Robin Williams dies - tributes from the stars and the fans of tragic comedian, actor and Oscar winner
The Hollywood star Robin Williams has been found dead at his home in Northern California from an apparent suicide. He was 63.
Marin County Sheriff's Office said it suspected the death was a suicide due to asphyxia, but the cause of death remains under investigation.
Williams's third wife Susan Schneider released a statement on Monday night in which she said: "This morning, I lost my husband and my best friend, while the world lost one of its most beloved artists and beautiful human beings. I am utterly heartbroken.”
The star’s publicist Mara Buxbaum said Williams had recently been suffering from severe depression.
In his final posting on Instagram on 1 August, Williams had wished his daughter Zelda a happy 25th birthday. Late on Monday, Zelda paid tribute to her father with an excerpt from French poet and aviator Antoine de Saint-Exupery's El Principito, which read: "You - you alone will have the stars as no one else has them... In one of the stars I shall be living.
"In one of them I shall be laughing. And so it will be as if all the stars were laughing, when you look at the sky at night ... You - only you - will have stars that can laugh."
She added: "I love you. I miss you. I'll try to keep looking up."
Williams, who had struggled with addictions to drink and drugs in the past, had entered a Minnesota rehabilitation centre last month to help him maintain sobriety.
His representatives at the time said Williams was not using drugs or alcohol but had gone to the centre to "fine-tune and focus" his sobriety after working a longer-than-usual schedule.
The Marin County Sheriff's office said it received an emergency call about midday on Monday, saying that Williams was unconscious and not breathing at his home near Tiburon, north of San Francisco. Local newspapers reported that he was pronounced dead shortly afterwards.
Fellow comedy star Steve Martin said in a tweet: "I could not be more stunned by the loss of Robin Williams, mensch, great talent, acting partner, genuine soul."
The thrice-married father-of-three was known to millions for his performances in films that ranged from the out and out manic comedy of Mrs Doubtfire, to more thought provoking fare like Dead Poets Society and The Fisher King. In many films, like Good Morning, Vietnam, Williams attracted widespread praise by successfully combining his gift for comedy with an exploration of more serious underlying themes.
Nominated for the Best Actor Oscar three times, Williams won the Academy Award for Best Supporting Actor for the 1997 film Good Will Hunting, in which he played the therapist to Matt Damon’s working class maths genius.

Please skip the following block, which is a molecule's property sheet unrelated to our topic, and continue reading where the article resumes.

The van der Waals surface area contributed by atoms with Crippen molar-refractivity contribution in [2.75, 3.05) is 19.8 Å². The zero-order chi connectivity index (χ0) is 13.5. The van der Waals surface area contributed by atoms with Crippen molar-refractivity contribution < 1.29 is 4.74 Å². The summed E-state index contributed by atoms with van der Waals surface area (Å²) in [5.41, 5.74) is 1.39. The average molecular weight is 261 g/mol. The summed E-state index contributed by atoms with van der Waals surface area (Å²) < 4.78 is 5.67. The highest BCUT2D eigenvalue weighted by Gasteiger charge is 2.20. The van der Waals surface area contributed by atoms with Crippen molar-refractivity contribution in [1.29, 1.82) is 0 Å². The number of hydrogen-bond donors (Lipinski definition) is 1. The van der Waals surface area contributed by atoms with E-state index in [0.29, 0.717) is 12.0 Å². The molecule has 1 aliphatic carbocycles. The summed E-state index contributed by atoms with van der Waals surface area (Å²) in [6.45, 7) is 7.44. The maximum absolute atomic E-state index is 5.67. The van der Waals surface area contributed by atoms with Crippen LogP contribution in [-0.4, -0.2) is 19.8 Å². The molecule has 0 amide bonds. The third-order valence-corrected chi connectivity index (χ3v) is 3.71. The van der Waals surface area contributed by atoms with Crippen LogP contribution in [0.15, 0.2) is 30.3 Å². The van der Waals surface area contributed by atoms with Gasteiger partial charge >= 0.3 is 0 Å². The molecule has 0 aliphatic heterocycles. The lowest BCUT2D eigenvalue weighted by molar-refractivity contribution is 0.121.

As a stand-up, his explosive, improvisational talent was so hard to match that even the established star Billy Crystal once admitted that following Williams on stage was like trying to top the Civil War.
Robin Williams in 1980 with Pam Dawber, his co-star in the Mork and Mindy TV series Robin Williams in 1980 with Pam Dawber, his co-star in the Mork and Mindy TV series Such was his talent that he was allowed to ad-lib in many of his films – and his quick wit enlivened many a media appearance.
During a media tour for the 1990 film Awakenings, when director Penny Marshall mistakenly described the film as being set in a "menstrual hospital," instead of "mental hospital," Williams had the presence of mind to offer the explanation: "It's a period piece."
Williams once likened his act to the daily jogs he took across the Golden Gate Bridge. There were times he would look over the edge, one side of him pulling back in fear, the other insisting he could fly.
He also said: "Comedy can deal with the fear and still not paralyze you or tell you that it's going away. You say, OK, you got certain choices here, you can laugh at them and then once you've laughed at them and you have expunged the demon, now you can deal with them. That's what I do when I do my act."
Robin Williams and Sally Field had great chemistry in Mrs Doubtfire Born in Chicago in 1951, Williams would remember himself as a shy kid who got some early laughs from his mother - by mimicking his grandmother. He opened up more in high school when he joined the drama club.
He began his career in stand-up comedy before first achieving widespread fame in the TV sitcom Mork and Mindy. The show ran from 1978 to 1982 and Williams was frequently allowed to indulge his talent for improvised comedy while playing Mork, an alien living on Earth.
As Mork and Mindy became increasingly popular, Williams started to reach an even wider audience with a series of televised stand-up comedy shows.
During the late Seventies and early Eighties, however, Williams developed an addiction to cocaine.
Williams was a close friend of the comedian John Belushi who died of a cocaine and heroin overdose in 1982. Williams had enjoyed wild parties with Belushi and subsequently admitted that the death of his friend and the birth of his son prompted him to quit drugs: "Was it a wake-up call? Oh yeah, on a huge level.”